However, these measures were solutions on the supply side while the problems continued on the demand side.

Although the funds are assumed to be a silver lining for stressed MSMEs, the accessibility to these measures remains a critical question.

For a country of 6 crore and more MSMEs, 45 lakh firms are eligible to apply for loans through Emergency Credit Line Guarantee Schemes (ECLGS), that is, only 7 per cent of the total enterprises can borrow around 20 per cent of their outstanding credit.

Also, according to the recent report by Crediwatch, out of 45 lakh eligible firms, only 24 lakh MSMEs have secured loans through ECLGS at concessional rate of 9.25 per cent interest. This further reduces the actual number of beneficiaries to 4 per cent of the total enterprises.

Dominated by more than 99 per cent micro-enterprises, MSMEs are being cautious of the loans despite cheaper interest rates. However, there is more to the story of financing MSMEs, where credit gap limits the accessibility to the limited supply of credit in the market.

If one is to put it optimistically, the pandemic exposed the credit faultlines in India’s MSME sector, and for the government to continue its pursuit of being a $5 trillion economy, it must address the following problems instead of relying on measures that reach out to less than 5 per cent of the MSMEs in India.

First, accessibility. The perception of small businesses towards formal credit is flawed. Most of the firm owners consider formal borrowing as an expensive pursuit.

Discouraged by the lengthy and often unexplained documentation, formalities, collateral and guarantee concerns, and procedural delays demotivate MSME borrowers from applying for formal loans. Even now, borrowers are keener to apply for a personal loan instead of an ECLGS loan due to the time constraints involved in approval and sanction.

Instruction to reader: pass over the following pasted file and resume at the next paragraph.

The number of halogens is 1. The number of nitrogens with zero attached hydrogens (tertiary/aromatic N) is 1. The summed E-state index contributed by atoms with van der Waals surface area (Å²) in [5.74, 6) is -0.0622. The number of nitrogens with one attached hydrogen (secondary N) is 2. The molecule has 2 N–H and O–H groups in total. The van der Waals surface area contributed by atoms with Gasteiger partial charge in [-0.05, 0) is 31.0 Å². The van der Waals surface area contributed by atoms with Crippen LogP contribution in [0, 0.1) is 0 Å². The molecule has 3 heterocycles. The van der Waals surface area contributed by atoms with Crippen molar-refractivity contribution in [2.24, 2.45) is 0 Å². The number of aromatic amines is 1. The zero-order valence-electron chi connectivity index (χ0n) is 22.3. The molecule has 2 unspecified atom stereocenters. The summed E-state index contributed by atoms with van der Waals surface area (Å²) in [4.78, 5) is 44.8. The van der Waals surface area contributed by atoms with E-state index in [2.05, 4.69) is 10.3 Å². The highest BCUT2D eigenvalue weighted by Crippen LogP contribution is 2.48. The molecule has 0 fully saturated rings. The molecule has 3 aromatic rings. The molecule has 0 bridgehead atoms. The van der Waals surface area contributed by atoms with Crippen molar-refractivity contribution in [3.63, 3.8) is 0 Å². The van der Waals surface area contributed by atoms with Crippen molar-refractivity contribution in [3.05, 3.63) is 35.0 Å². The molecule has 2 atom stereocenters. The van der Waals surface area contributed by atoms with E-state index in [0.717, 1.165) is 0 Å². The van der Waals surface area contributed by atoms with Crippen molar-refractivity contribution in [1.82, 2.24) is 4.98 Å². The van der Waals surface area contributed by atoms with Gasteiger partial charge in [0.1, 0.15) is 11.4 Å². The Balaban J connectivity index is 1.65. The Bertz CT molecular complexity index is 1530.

Second, availability. In the emerging economies, especially ones going through the financial crisis, the supply of funds is limited. Thus, banks are looking to prioritise lending, and often, are picky when it comes to lending.

Although the non-performing assets (NPAs) in MSME portfolio have remained lower than those of large corporate segments, the banks are still attentive regarding the credibility of borrowers. Presence of information asymmetries between the banks and MSME borrowers restricts lending through the strict credit scoring mechanism and relationship banking.

Relationship banking is becoming a hurdle for the MSME fund-seekers, who tend to share zero to little history with the banks. The cheaper loans are attracting more loan requests from MSMEs and way more vigilance from banks and institutions.

Third, reluctance to lend. To assess the creditworthiness of MSME borrowers is a difficult process.

Also, the cost of accessing soft information about the borrower leads to an exponential increase in transaction cost per loan. The entire process is not fruitful for most banks as the amount applied for loans are relatively less and the risk involved in lending is much higher.